1. Identify the unique features of human language, especially in contrast with other
    communication systems.
2. Identify and describe the nature of language from a scientific approach, including the
    structures, social functions, and acquisition of language.
3. Demonstrate an understanding of universals and variations in language systems.
4. Evaluate, through speaking and writing, beliefs, attitudes, and claims made about language.
5. Identify applications of linguistics to academic disciplines, (World Languages, English
    Literature, Anthropology, Sociology) and career paths (Child Development, Speech
    Pathology, Education, Computer Science).

Topics and Scope
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I. The Nature of Human Language
    A. Human communication systems vs. nonhuman communication systems
    B. Nonverbal communication
    C. Language and the brain
    D. Written versus signed and spoken language
    E. Universal Grammar
II. The Sound System of Language
    A. Articulatory Phonetics
          1. Anatomy of the vocal system
         2. Voicing and phonation types
         3. The International Phonetic Alphabet (IPA)
    B. Phonology
          1. Phonemes and allophones
         2. Syllable structure            
         3. Phonological rules and analysis
III. Morphology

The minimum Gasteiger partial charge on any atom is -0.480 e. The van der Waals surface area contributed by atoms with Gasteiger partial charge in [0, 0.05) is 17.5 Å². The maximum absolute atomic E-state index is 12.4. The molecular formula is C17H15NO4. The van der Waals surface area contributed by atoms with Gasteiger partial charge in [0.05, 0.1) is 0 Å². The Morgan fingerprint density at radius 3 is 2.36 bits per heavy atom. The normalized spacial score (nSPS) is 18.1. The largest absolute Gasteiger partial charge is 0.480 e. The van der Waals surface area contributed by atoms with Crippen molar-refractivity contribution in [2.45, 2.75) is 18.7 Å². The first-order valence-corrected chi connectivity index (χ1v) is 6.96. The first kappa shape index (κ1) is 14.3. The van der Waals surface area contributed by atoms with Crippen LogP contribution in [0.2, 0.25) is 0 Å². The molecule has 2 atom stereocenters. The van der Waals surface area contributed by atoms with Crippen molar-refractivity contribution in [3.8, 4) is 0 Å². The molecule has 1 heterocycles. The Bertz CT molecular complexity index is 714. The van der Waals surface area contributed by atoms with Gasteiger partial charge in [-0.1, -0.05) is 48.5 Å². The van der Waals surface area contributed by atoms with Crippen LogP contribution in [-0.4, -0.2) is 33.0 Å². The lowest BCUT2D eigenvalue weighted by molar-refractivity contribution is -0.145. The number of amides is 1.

A. Morphemes
     B. Morphological rules and analysis
    C. Derivational processes of new words, such as clipping, blending, etc.
IV. Syntax
    A. Lexical categories
    B. Constituency structure of phrases and sentences
    C. Lexical and structural ambiguity
V. Semantics and Pragmatics
    A. Lexical meaning
     B. Sentence meaning
    C. Utterance meaning
VI. Language Development
    A. First language acquisition
    B. Second language acquisition
VII. Language in Society
    A. Sociolinguistics and social contexts of language
          1. Dialects of American English, including African-American English and Latinx varieties
              of English
          2. Language and education  
          3. Language and culture
         4. Pidgins and creoles
         5. Registers
     B. Linguistic discrimination
         1. Case studies of language bias and linguistic discrimination
         2. Real-world applications of linguistics to address language-based discrimination in areas
              such as education, criminal justice system, and healthcare.  
VIII. Language Variation and Change
    A. Language shifts
    B. Endangered languages
    C. Patterns of language use in relation to features, such as age, class, gender, identity, and
         community membership
IX. Sign Language
    A. The structures of sign language, including phonology, morphology, and syntax
    B. Deaf culture and sign language